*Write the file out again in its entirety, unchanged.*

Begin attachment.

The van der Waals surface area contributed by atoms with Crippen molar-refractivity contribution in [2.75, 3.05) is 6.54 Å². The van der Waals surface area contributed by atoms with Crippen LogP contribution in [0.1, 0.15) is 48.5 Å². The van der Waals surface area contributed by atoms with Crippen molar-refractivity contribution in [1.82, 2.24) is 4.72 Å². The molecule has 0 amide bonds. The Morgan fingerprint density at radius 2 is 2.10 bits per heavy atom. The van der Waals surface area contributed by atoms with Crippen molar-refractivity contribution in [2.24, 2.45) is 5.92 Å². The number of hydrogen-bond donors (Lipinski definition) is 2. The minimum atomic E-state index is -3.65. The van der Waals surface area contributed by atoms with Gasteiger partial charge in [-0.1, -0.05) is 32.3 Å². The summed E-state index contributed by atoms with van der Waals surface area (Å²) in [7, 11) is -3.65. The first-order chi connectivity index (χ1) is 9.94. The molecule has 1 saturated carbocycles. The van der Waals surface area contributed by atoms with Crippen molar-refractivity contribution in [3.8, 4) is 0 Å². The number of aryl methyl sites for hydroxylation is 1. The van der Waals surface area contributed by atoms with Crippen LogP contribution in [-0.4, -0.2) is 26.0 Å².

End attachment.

The van der Waals surface area contributed by atoms with Crippen molar-refractivity contribution in [2.75, 3.05) is 6.54 Å². The van der Waals surface area contributed by atoms with Crippen LogP contribution in [0.1, 0.15) is 48.5 Å². The van der Waals surface area contributed by atoms with Crippen molar-refractivity contribution in [1.82, 2.24) is 4.72 Å². The molecule has 0 amide bonds. The Morgan fingerprint density at radius 2 is 2.10 bits per heavy atom. The van der Waals surface area contributed by atoms with Crippen molar-refractivity contribution in [2.24, 2.45) is 5.92 Å². The number of hydrogen-bond donors (Lipinski definition) is 2. The minimum atomic E-state index is -3.65. The van der Waals surface area contributed by atoms with Gasteiger partial charge in [-0.1, -0.05) is 32.3 Å². The summed E-state index contributed by atoms with van der Waals surface area (Å²) in [7, 11) is -3.65. The first-order chi connectivity index (χ1) is 9.94. The molecule has 1 saturated carbocycles. The van der Waals surface area contributed by atoms with Crippen molar-refractivity contribution in [3.8, 4) is 0 Å². The number of aryl methyl sites for hydroxylation is 1. The van der Waals surface area contributed by atoms with Crippen LogP contribution in [-0.4, -0.2) is 26.0 Å².